During AOB, the Commission provided details of the Memorandum of Understanding signed with Libya and there was a discussion on the framework agreement with that country. The UK underlined the importance of consulting and involving member states in this kind of initiative.

The justice session began with a debate about the criminal law articles (articles 1-13, except article 10) in the draft directive on combating sexual abuse and exploitation of children and child pornography. This directive seeks to ensure that criminal activities to sexually exploit children, including misuse of the internet, are more fully covered than in the existing framework decision (2004). The UK maintained its parliamentary scrutiny reserve on the text but gave its general support for the proposal. The Commission noted that the European Parliament had not yet indicated its position, so it would defend its proposal but would engage constructively in negotiations. The presidency confirmed that negotiations on the remaining articles would continue with a view to agreeing a general approach on the entire text at the December JHA Council.

The Commission then gave a presentation on the draft directive on the right to information in criminal proceedings. This proposal is the second measure in the roadmap to strengthen procedural rights in criminal proceedings. It aims to set common minimum standards and improve the rights of suspects and accused persons by ensuring that they receive information about their rights. The UK supported the concept of a letter of rights and agreed that it was essential for suspects and defendants to be made aware of their rights. The UK has yet to confirm whether it will be opting into this draft directive.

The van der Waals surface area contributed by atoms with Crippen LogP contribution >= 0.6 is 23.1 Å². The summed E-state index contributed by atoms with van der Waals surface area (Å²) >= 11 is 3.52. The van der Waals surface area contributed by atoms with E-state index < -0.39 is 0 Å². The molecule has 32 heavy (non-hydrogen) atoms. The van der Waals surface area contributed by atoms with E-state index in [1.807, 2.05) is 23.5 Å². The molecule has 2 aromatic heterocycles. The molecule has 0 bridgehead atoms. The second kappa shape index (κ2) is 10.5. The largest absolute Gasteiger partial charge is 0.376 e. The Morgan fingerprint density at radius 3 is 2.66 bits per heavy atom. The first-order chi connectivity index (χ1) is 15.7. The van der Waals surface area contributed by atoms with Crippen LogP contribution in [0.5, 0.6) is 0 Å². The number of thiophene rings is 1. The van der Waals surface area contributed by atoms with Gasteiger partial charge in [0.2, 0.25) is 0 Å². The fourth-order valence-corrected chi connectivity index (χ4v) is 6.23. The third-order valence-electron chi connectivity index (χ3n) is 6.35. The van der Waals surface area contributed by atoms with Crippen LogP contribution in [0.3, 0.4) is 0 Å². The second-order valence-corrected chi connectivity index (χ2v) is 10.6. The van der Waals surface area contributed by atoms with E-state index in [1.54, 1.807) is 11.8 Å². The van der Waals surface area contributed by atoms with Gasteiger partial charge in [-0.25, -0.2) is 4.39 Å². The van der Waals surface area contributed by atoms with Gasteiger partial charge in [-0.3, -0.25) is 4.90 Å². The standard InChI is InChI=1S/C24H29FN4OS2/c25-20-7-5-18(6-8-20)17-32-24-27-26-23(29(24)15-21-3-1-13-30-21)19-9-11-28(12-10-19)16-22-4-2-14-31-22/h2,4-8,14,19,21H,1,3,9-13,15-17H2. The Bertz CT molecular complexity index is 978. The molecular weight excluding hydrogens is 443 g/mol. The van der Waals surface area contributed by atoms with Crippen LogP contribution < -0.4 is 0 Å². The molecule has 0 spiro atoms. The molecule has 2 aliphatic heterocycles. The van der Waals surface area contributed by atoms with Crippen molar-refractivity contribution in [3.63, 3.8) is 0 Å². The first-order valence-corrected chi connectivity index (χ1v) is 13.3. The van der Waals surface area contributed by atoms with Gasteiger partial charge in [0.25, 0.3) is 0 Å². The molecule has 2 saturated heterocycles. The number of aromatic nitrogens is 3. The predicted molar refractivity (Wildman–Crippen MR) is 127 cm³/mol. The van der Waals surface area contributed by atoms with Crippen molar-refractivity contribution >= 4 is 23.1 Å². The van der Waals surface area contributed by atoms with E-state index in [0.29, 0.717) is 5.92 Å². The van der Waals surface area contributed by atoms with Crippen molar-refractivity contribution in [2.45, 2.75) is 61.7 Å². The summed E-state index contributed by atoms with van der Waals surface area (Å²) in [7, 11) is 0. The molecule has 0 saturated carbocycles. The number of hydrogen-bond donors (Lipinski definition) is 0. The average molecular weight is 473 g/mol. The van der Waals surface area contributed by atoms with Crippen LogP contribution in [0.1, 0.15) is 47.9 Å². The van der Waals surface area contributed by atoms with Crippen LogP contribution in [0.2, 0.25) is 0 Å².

Next, the presidency provided an update on progress in the European Parliament on the European Protection Order, a measure designed to protect victims moving from one member state to another. The European Parliament had an orientation vote in committee which indicated support for a broad scope covering civil as well as criminal measures. It would seek to make progress in the Council on this complex proposal.

The presidency then provided an information point on negotiations on the proposed regulation implementing enhanced co-operation in the field of law applicable to divorce—Rome III. The UK is not participating in this measure and noted the update.

During lunch. Ministers held an exchange of views about the judicial dimension of the fight against terrorism. The Commission stressed the importance of devoting sufficient funding to measures to combat terrorism.